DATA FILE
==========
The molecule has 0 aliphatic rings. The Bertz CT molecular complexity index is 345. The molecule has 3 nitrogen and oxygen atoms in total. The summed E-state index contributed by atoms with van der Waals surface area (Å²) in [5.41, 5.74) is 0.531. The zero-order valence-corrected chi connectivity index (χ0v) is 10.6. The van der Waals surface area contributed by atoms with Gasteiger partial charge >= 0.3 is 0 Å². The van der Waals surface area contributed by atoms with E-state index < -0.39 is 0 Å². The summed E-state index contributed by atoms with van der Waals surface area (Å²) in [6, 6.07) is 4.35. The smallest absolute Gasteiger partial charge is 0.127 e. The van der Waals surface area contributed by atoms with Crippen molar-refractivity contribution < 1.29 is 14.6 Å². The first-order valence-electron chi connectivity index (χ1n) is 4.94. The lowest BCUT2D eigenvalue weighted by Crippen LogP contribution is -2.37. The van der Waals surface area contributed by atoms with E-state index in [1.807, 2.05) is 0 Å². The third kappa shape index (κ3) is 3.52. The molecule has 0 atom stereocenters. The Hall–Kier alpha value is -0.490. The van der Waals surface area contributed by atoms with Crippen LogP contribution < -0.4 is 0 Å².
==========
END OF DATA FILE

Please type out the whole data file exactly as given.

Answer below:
The molecule has 0 aliphatic rings. The Bertz CT molecular complexity index is 345. The molecule has 3 nitrogen and oxygen atoms in total. The summed E-state index contributed by atoms with van der Waals surface area (Å²) in [5.41, 5.74) is 0.531. The zero-order valence-corrected chi connectivity index (χ0v) is 10.6. The van der Waals surface area contributed by atoms with Gasteiger partial charge >= 0.3 is 0 Å². The van der Waals surface area contributed by atoms with E-state index < -0.39 is 0 Å². The summed E-state index contributed by atoms with van der Waals surface area (Å²) in [6, 6.07) is 4.35. The smallest absolute Gasteiger partial charge is 0.127 e. The van der Waals surface area contributed by atoms with Crippen molar-refractivity contribution < 1.29 is 14.6 Å². The first-order valence-electron chi connectivity index (χ1n) is 4.94. The lowest BCUT2D eigenvalue weighted by Crippen LogP contribution is -2.37. The van der Waals surface area contributed by atoms with E-state index in [1.807, 2.05) is 0 Å². The third kappa shape index (κ3) is 3.52. The molecule has 0 atom stereocenters. The Hall–Kier alpha value is -0.490. The van der Waals surface area contributed by atoms with Crippen LogP contribution < -0.4 is 0 Å².